Gastric Stasis in Migraine
Reviewed by: HU Medical Review Board | Last reviewed: October 2020
The term “gastric stasis” means that the stomach empties more slowly than it should. Gastric stasis is common in people with migraine and is thought to cause the nausea and vomiting that happens during an attack. In people with migraine, gastric stasis is common both during and outside the migraine attacks.1
Another term for gastric stasis is gastroparesis.
Gastric stasis can also slow the body’s ability to process medicines taken by mouth. This causes a problem for people who take drugs by mouth to fight their migraine symptoms. That is why research is important to find new migraine drugs that can be delivered through an inhaler, patch, and other methods.2
What causes gastric stasis?
Normally, the stomach works when it receives signals sent by nerves in the brain and spinal cord. These signals cause chemicals to be released that tell the muscles of the stomach and intestines to move. Doctors believe that migraine interferes with these signals and this causes the stomach to empty too slowly, leading to nausea and vomiting.3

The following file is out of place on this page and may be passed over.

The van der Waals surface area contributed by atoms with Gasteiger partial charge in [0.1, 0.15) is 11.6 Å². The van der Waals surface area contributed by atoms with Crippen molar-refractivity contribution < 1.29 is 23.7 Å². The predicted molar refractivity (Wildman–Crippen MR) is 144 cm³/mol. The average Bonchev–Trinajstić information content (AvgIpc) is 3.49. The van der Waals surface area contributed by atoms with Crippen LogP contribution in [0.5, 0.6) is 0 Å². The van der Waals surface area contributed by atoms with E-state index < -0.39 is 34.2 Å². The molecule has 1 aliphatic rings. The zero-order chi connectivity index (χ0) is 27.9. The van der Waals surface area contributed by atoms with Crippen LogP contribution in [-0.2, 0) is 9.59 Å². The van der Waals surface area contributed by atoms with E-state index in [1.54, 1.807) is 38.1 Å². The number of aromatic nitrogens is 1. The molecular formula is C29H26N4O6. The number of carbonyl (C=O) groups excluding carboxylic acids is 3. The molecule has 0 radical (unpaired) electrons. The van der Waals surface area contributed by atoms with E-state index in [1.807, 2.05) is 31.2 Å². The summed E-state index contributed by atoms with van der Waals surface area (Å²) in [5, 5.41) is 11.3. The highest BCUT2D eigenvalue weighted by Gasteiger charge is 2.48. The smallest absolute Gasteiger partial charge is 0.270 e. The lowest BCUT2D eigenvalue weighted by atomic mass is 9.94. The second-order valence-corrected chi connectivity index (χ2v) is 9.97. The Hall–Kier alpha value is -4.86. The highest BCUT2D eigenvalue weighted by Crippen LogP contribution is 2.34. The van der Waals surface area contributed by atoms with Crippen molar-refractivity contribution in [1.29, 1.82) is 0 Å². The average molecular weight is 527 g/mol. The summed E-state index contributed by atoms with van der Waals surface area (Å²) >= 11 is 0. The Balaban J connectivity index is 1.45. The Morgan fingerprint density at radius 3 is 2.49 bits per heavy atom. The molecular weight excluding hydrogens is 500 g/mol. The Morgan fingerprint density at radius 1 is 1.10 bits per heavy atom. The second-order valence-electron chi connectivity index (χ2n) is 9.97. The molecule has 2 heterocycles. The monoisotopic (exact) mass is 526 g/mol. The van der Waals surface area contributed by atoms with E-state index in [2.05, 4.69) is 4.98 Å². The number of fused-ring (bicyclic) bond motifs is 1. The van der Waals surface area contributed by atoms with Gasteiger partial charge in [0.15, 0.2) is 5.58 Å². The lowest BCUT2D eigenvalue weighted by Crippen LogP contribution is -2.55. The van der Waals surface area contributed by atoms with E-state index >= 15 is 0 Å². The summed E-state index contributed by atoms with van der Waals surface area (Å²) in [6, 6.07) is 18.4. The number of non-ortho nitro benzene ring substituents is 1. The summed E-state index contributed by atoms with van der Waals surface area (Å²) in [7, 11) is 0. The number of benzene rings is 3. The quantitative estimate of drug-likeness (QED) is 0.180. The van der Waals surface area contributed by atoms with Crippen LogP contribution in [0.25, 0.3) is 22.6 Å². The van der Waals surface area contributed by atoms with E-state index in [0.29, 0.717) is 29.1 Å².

How is it diagnosed?
Most of the time, doctors do not run extra tests to confirm gastric stasis in people with migraine unless they want to rule out other health conditions. The tests that may be done to confirm gastric stasis include:
- CT scan or MRI with barium
- Gastric emptying scintigraphy
- Breath test
Treating gastric stasis
There are several options to treat gastric stasis. Anti-nausea drugs and drugs that help the stomach empty more quickly may be prescribed. Some changes in diet may also help the stomach work more effectively, including:
- Eat 4 to 5 smaller meals each day
- Eat softer foods that are easier to digest, such as smoothies
- Cut back on foods high in fat, such as cheese or fried foods
- Avoid high fiber foods, such as some fruits, vegetables, or beans
- Avoid fizzy drinks that cause you to feel gassy or bloated
- Avoid smoke and alcohol
How should you track your symptoms?
Keeping a record of your migraine symptoms may help you figure out patterns and triggers to your attacks. It may be helpful to record such things as:
- When and where your pain or symptoms start
- Whether the pain spreads to your entire head or neck
- How well and how quickly acute treatment helps reduce the pain or other symptoms
- Whether you experience other symptoms such as vision changes, nausea, vomiting, or light sensitivity
- How long these symptoms last
- What treatments bring relief